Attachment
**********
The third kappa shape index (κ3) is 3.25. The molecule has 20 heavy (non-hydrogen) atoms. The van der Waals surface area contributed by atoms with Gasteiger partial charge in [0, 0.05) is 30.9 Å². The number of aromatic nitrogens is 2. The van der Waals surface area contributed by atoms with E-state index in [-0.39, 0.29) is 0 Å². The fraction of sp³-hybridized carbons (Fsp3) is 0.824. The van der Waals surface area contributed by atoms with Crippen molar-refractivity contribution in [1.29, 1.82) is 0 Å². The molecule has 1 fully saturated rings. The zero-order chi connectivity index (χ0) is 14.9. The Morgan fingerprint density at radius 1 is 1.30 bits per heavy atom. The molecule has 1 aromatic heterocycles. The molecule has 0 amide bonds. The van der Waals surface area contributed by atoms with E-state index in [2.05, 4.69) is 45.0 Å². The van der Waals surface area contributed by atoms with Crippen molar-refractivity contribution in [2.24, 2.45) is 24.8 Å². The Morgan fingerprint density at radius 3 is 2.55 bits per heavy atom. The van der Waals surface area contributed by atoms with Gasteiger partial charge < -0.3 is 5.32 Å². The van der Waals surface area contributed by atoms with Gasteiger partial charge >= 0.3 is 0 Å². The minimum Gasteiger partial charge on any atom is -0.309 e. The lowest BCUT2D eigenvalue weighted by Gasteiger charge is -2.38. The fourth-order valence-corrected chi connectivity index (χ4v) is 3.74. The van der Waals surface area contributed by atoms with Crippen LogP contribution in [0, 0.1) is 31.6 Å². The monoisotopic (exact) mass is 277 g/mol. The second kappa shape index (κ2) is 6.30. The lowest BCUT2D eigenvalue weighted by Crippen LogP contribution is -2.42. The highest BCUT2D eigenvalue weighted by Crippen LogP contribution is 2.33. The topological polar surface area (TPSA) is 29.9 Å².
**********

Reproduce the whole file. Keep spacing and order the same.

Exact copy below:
The third kappa shape index (κ3) is 3.25. The molecule has 20 heavy (non-hydrogen) atoms. The van der Waals surface area contributed by atoms with Gasteiger partial charge in [0, 0.05) is 30.9 Å². The number of aromatic nitrogens is 2. The van der Waals surface area contributed by atoms with E-state index in [-0.39, 0.29) is 0 Å². The fraction of sp³-hybridized carbons (Fsp3) is 0.824. The van der Waals surface area contributed by atoms with Crippen molar-refractivity contribution in [1.29, 1.82) is 0 Å². The molecule has 1 fully saturated rings. The zero-order chi connectivity index (χ0) is 14.9. The Morgan fingerprint density at radius 1 is 1.30 bits per heavy atom. The molecule has 1 aromatic heterocycles. The molecule has 0 amide bonds. The van der Waals surface area contributed by atoms with E-state index in [2.05, 4.69) is 45.0 Å². The van der Waals surface area contributed by atoms with Crippen molar-refractivity contribution in [2.24, 2.45) is 24.8 Å². The Morgan fingerprint density at radius 3 is 2.55 bits per heavy atom. The van der Waals surface area contributed by atoms with Gasteiger partial charge < -0.3 is 5.32 Å². The van der Waals surface area contributed by atoms with Gasteiger partial charge >= 0.3 is 0 Å². The minimum Gasteiger partial charge on any atom is -0.309 e. The lowest BCUT2D eigenvalue weighted by Gasteiger charge is -2.38. The fourth-order valence-corrected chi connectivity index (χ4v) is 3.74. The van der Waals surface area contributed by atoms with Crippen LogP contribution in [0, 0.1) is 31.6 Å². The monoisotopic (exact) mass is 277 g/mol. The second kappa shape index (κ2) is 6.30. The lowest BCUT2D eigenvalue weighted by Crippen LogP contribution is -2.42. The highest BCUT2D eigenvalue weighted by Crippen LogP contribution is 2.33. The topological polar surface area (TPSA) is 29.9 Å².